Jan. 8, 2014
By Steve Grinczel, MSUSpartans.com Online Columnist
EAST LANSING, Mich. - Michigan State defensive end Shilique Calhoun didn't come from the ranks of the relative unknown to earn National Defensive Player of the Year honors by being shy and retiring.
Bold, aggressive and engaging, Calhoun isn't holding anything back now while setting the Spartans' sights for 2014 as the newly minted Rose Bowl and Big Ten Champions.
"Be No. 1, of course," Calhoun said Tuesday night before the fifth-ranked MSU basketball team defeated No. 3 Ohio State, 72-68 in overtime, at the Breslin Center.
"Our motivation coming into this year is strive to be No. 1; if you want to make it to the National Championship, don't let anything stop you.
"That's where we want to be because we're still chasing it."
The Spartans might be accused of having an overinflated opinion of their worth if not for what they just accomplished:
- They didn't let a 26-year absence from the Rose Bowl stop them finally returning to Pasadena, where they twice overcame 10-point deficits - their largest of the season - to defeat Pac-12 champ Stanford, 24-20.
- They didn't let being unranked through their first eight games stop them from beating all nine Big Ten opponents, including No. 2 Ohio State in the title game, by an unprecedented 10 points or more (since the conference went to an eight-game schedule in 1971) and earning their first BCS bid.
- And, they didn't allow years of being overshadowed prevent them from rising to No. 3 in the final polls, their highest placement since the beloved Bubba Smith and George Webster-led squads finished No. 2 in 1966 and No. 1 in '65.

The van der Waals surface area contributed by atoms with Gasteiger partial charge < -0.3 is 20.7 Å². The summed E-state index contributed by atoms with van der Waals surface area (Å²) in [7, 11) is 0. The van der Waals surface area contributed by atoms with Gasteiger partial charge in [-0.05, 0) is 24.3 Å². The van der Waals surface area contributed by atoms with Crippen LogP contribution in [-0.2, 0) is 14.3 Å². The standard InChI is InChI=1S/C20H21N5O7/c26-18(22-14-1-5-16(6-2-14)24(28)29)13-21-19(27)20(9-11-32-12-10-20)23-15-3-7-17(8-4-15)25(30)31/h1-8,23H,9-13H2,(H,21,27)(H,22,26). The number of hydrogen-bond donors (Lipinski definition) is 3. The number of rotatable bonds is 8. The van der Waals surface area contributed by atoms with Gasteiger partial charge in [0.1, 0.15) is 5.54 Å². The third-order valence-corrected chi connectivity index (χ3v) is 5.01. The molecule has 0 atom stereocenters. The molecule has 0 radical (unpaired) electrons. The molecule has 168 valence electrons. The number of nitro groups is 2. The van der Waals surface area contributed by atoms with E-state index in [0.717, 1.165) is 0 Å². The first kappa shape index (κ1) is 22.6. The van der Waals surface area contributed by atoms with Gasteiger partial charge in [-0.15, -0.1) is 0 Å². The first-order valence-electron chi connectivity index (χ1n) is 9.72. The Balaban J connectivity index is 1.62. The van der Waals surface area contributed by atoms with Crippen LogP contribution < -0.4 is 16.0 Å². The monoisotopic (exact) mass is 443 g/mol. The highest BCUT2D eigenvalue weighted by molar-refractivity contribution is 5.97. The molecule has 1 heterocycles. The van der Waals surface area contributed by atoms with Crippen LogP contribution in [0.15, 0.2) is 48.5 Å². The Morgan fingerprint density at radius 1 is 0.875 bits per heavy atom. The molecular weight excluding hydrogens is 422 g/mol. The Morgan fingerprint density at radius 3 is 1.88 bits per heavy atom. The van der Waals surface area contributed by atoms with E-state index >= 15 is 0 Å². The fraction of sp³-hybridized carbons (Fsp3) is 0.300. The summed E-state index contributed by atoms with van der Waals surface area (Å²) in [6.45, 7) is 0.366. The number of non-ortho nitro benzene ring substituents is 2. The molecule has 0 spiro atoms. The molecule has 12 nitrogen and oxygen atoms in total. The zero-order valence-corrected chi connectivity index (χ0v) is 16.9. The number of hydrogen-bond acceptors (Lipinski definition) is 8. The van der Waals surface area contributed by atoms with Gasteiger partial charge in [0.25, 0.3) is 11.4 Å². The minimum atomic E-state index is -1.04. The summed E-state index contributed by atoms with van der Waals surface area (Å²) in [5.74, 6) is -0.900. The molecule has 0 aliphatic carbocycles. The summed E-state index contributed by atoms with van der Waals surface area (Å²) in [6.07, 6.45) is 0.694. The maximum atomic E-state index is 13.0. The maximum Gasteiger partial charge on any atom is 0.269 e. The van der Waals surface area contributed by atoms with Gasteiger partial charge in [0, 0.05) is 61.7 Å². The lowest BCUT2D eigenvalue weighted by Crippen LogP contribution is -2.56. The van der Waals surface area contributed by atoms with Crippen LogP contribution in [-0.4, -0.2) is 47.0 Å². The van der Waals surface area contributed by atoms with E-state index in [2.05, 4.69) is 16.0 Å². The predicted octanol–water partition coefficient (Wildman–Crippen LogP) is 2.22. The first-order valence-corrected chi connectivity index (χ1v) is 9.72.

Michigan State may have to get re-acclimated to the rarified air its breathing as the only Big Ten team to win 13 games and not win the National Championship, but the path it took to get there in seven years under head coach Mark Dantonio is familiar and well-established.
Calhoun, who received his College Football Performance Awards crystal trophy during a second-half timeout at the basketball game, personifies the Spartan Way.
"We thought we would (finish No. 2), but we're not worried about where we're ranked," he said. "Just like last year, we weren't highly ranked or anything like that. We just need to work our way up, and play hard every game and hopefully make it to the top."
Calhoun admitted it was bittersweet watching Florida State defeat Auburn in the final national title game of the BCS era Monday night, especially knowing that next season the Rose Bowl will host a semifinal in the four-team playoff.
"I knew we could be there, but we'll make it there this year," Calhoun said. "I'll leave it at that."
The Spartans have already covered so much ground since being manhandled by Alabama, 49-7, in the Capital One Bowl at the end of the 2010 season. Since then, they defeated Georgia in the Outback Bowl, TCU in the Buffalo Wild Wings Bowl and the Cardinal in its second-straight Rose Bowl and fourth-consecutive BCS appearance.
Dantonio would have welcomed a chance to match the Spartans, with their nation-leading defense, vastly improved offense and solid special teams, against the Seminoles or the Tigers.
"You know, watching last night's game you had the feeling like we could hang in there, and you feel like the gap has closed a little bit in terms of the elite programs in the country," he said. "It was great to be one of the BCS teams competing and we felt like we belonged."
The task now is to make sure the Spartans didn't make it into the top three on a one-year pass.
"First of all, you're very goal-oriented as a program and as people," Dantonio said. "We strived to make this goal and it's taken seven years to get here. The next step is what we do with these opportunities. You just don't stand still. Nobody ever stands still.
"This is an opportunity and you want to move forward from here - whether that's go beyond that which you never might have thought was possible here, or to re-attain these things and do things again and allow other people to have that same type of feeling. There's no question that we're still goal-oriented here and still moving forward."